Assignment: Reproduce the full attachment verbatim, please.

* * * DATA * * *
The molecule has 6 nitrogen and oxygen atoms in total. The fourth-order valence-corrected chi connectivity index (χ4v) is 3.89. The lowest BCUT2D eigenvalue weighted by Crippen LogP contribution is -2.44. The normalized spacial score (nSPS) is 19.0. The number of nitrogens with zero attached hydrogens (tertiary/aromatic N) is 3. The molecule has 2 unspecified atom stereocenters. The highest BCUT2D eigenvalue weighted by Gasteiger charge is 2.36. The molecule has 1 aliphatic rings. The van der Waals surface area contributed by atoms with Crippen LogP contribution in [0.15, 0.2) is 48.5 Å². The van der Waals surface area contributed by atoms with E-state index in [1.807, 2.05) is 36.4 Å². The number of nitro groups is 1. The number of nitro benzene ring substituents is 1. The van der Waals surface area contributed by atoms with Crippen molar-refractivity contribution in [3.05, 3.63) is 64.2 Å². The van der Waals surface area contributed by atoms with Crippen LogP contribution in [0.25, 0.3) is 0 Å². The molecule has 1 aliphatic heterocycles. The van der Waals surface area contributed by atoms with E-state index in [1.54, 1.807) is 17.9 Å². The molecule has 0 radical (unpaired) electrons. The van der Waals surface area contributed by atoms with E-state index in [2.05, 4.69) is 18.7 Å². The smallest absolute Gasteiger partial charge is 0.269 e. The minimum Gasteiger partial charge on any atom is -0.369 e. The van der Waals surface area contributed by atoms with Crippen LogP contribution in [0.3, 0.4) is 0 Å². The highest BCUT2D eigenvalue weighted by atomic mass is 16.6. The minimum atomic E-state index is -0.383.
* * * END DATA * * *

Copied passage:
The molecule has 6 nitrogen and oxygen atoms in total. The fourth-order valence-corrected chi connectivity index (χ4v) is 3.89. The lowest BCUT2D eigenvalue weighted by Crippen LogP contribution is -2.44. The normalized spacial score (nSPS) is 19.0. The number of nitrogens with zero attached hydrogens (tertiary/aromatic N) is 3. The molecule has 2 unspecified atom stereocenters. The highest BCUT2D eigenvalue weighted by Gasteiger charge is 2.36. The molecule has 1 aliphatic rings. The van der Waals surface area contributed by atoms with Crippen LogP contribution in [0.15, 0.2) is 48.5 Å². The van der Waals surface area contributed by atoms with E-state index in [1.807, 2.05) is 36.4 Å². The number of nitro groups is 1. The number of nitro benzene ring substituents is 1. The van der Waals surface area contributed by atoms with Crippen molar-refractivity contribution in [3.05, 3.63) is 64.2 Å². The van der Waals surface area contributed by atoms with Crippen LogP contribution in [0.25, 0.3) is 0 Å². The molecule has 1 aliphatic heterocycles. The van der Waals surface area contributed by atoms with E-state index in [1.54, 1.807) is 17.9 Å². The molecule has 0 radical (unpaired) electrons. The van der Waals surface area contributed by atoms with E-state index in [2.05, 4.69) is 18.7 Å². The smallest absolute Gasteiger partial charge is 0.269 e. The minimum Gasteiger partial charge on any atom is -0.369 e. The van der Waals surface area contributed by atoms with Crippen LogP contribution in [0.3, 0.4) is 0 Å². The highest BCUT2D eigenvalue weighted by atomic mass is 16.6. The minimum atomic E-state index is -0.383.